When you felt you could no longer work question on CCP-D form. Unsure how to answer

I’ve been on LTD since September 2017 and they have requested I apply for CPP-D. I was diagnosed with breast cancer in March 2017 (my employer covers short term for 6 months at full salary). I returned to work on a graduated basis in late August 2019. Although not in my previous position but one with lighter duties. I have chemo induced peripheral neuropathy, chemo-induced fatigue, and cognitive problems from chemo. I lasted in that position until the end of October 2019. By the beginning of October was when “I felt” I could no longer work. But I pushed myself and I ended up having a physical and mental collapse and couldn’t get out of bed for 3 weeks. Do I put the beginning of October? And in Section E2, I’m assuming I describe my previous position (held from 2004 to 2017) not my return to work job and add a note about the return to work? Thanks.

I would put the beginning of Oct and put in your “story” that you persevered.

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You are likely going to want to use the date you originally stopped work for LTD back in 2016 or 2017. Problem with using the October 2019 date is that it may put you outside of your minimum qualifying period. That would disqualify you from any CPP disability.

In a case like this I would start by figuring out when your minimum qualifying period ends, before deciding on how to present your story and claim. For example, you may want to focus on showing how your entire return to work from August onward was not sustainable and could be seen as a failed return to work attempt. However, I can’t say that would be best without knowing all the facts.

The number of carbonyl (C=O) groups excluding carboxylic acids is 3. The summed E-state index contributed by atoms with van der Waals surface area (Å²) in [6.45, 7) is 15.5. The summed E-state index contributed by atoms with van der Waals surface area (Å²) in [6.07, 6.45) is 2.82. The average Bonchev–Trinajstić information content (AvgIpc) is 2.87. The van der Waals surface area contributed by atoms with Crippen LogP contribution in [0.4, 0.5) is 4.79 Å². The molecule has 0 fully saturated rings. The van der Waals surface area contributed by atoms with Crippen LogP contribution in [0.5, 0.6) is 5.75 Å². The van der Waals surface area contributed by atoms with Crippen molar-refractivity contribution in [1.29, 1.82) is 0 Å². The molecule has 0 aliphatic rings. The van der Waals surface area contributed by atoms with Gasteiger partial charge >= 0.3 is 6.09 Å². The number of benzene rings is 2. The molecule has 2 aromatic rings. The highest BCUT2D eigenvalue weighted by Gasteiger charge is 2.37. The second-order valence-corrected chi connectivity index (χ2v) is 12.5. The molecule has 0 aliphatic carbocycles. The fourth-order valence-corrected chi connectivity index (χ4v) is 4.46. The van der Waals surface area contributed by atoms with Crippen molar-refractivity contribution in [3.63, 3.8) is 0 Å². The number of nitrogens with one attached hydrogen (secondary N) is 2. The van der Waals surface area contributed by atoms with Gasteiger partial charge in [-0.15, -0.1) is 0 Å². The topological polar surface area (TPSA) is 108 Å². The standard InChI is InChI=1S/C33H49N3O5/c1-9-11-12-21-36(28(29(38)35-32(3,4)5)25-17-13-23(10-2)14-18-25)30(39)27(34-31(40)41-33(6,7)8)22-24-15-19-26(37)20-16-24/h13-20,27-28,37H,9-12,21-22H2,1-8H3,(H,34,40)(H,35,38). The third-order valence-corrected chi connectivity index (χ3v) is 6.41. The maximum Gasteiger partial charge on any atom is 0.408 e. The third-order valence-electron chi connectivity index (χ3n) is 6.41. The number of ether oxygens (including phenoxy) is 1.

With these types of technical cases I always recommend working with an experienced advocate or disability lawyer.


David Brannen

Disability Lawyer with Resolute Legal

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Thank you David for your response. I finally was able to get through to someone at Service Canada yesterday. She said to use the October failed RTW date. And that it makes sense GWL would have sent me these forms now. That my minimum qualifying period to apply is 4 months after last date of work. Since my last day of my return to work was late October that brings the 4th month to February. And they have obviously determined medical recovery is not expected. Also, she suggested to include extra info on my failed RTW. In addition, she said to put the RTW position in E2 and my previous position in E5.

Thanks Jammer. I spoke with Service Canada yesterday and she said to use the October date. And, yes to put lots of info about why it was too much for me. I wish I didn’t have to do this. I loved my job and would love to be back at work. I haven’t given up hope yet that all my long-term side effects from the cancer treatments will resolve. Even if I could work PT or volunteer would be wonderful.

I caution against taking advice from Service Canada for something like this. The people you speak with in their call centres mean well, but can give wrong advice and aren’t considering the best way to present your case.